Suzanne DeJohn offers her opinion on large grocery chains now offering organic produce.
…There’s also a downside to the mainstreaming of organics. Before this "corporatization," most organic produce was grown on small, family-owned farms and distributed to consumers via farmer’s markets and local natural food stores. Now, the organic produce you see is likely grown in far off places.
Is Organic the Same as Sustainable?
Advocates for organic farming and sustainable agriculture used to be essentially one and the same. By its nature, organic farming was sustainable, in that most organic farms were relatively small; they were required to use techniques that nurtured the land; and, notably, the produce was grown near where it was consumed — economies of scale did not encourage long-distance shipping.
Now that agribusinesses have realized that consumers are willing to pay more for organic produce, market forces are prevailing. Large farms are converting to organic methods to take advantage of this trend and fill the demand. Is this a bad thing? Not necessarily, because that means huge farms are converting to organic methods. But something is being lost, too. Organic agriculture on this scale is not sustainable when it requires that food be trucked thousands of miles from farm to consumer.The fuel required is not renewable, and the process not sustainable over the long term.
The Importance of Local
1. It is risky to concentrate our food supply into fewer and fewer hands. Not even taking into consideration things like bioterrorism and the like, depending on farmers thousands of miles away to feed us doesn’t make sense. Food trucked that far can’t be at its freshest. Food is too essential to our well-being and our survival for us to be so far removed from its source. Local farms provide some measure of food security and guarantee the freshest possible products.
2. Recent rises in fuel costs should remind us that when food is grown far away, food prices will rise when fuel prices rise. Imagine what food will cost if fuel costs rise to what Europeans pay at the pump — more than $4 per gallon right now. However, if we wait to support local farms until this happens, then it will be too late and those local farms will likely be gone.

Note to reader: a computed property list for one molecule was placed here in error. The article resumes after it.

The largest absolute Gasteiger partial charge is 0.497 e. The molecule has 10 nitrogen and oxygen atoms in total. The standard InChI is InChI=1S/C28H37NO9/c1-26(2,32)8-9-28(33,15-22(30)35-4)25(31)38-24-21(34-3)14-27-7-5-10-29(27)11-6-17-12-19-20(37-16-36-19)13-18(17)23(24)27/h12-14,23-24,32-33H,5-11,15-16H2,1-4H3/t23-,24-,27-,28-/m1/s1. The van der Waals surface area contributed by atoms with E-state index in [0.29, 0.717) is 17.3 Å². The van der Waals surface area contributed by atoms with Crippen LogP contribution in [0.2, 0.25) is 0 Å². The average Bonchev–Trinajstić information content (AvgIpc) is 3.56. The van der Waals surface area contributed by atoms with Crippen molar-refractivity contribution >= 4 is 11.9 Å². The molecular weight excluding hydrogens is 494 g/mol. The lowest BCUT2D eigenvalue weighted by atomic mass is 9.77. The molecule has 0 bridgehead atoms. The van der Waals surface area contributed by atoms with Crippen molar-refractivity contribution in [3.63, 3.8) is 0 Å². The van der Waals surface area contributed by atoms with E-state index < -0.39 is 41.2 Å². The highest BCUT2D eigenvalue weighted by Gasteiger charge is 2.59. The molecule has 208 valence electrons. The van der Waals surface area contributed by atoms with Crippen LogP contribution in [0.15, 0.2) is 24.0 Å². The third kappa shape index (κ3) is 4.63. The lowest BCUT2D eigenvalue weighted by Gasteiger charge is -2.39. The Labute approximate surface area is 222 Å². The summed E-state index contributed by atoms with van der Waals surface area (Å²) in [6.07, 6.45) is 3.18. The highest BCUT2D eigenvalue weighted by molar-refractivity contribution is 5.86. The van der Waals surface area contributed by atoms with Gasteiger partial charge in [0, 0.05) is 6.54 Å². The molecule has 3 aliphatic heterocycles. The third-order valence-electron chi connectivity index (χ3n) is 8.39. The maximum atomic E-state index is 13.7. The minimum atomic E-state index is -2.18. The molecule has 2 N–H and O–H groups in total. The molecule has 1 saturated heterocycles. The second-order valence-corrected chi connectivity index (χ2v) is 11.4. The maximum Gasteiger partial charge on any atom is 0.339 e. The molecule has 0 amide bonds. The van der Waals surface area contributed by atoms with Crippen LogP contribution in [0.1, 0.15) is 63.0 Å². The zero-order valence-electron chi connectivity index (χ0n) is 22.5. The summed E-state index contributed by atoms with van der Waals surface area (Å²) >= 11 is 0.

3. Supporting local farms supports your local economy. Buy from your local farmer, and that farmer will, in turn, buy from the local feed store, who then might sponsor your childrens’ baseball team, and so on. Strong local economies build strong communities.
4. When food production takes place far away, diversity is lost. At one time you could travel the country and enjoy regional favorites. More and more, we’re seeing the homogenization of foods and the resulting loss of local specialties. Tomato varieties, for example, are grown as much for their suitability for shipment as for their taste. Apples are grown for their uniformity. When was the last time you saw a display of ‘Mortgage Lifter’ tomatoes or ‘Sheepnose’ apples at your local supermarket?
5. Farmland is attractive, and farms provide a means for people to make their living off the land. As more and more arable land is scooped up for development, it is imperative that we keep some of the remaining land in farms. Once it is developed, it is lost forever for the production of food.
6. Finally, by supporting local farms we return, at least in part, to "eating in season." Now that you can buy strawberries from South America at grocery stores in January, a little of the thrill of that first ripe May strawberry is lost. (Although some would argue that the mealy, tasteless January strawberries aren’t deserving of their name.) Sadly, many people have never tasted a fresh-picked, sun-warmed, juicy, red strawberry. The same with other seasonal favorites — asparagus, tomatoes, peaches, and sweet corn come to mind. Off-season, often insipid-tasting, plastic-boxed imposters are available year-round, but it’s too bad that so many people think that’s as good as it gets.
Source: National Gardening Association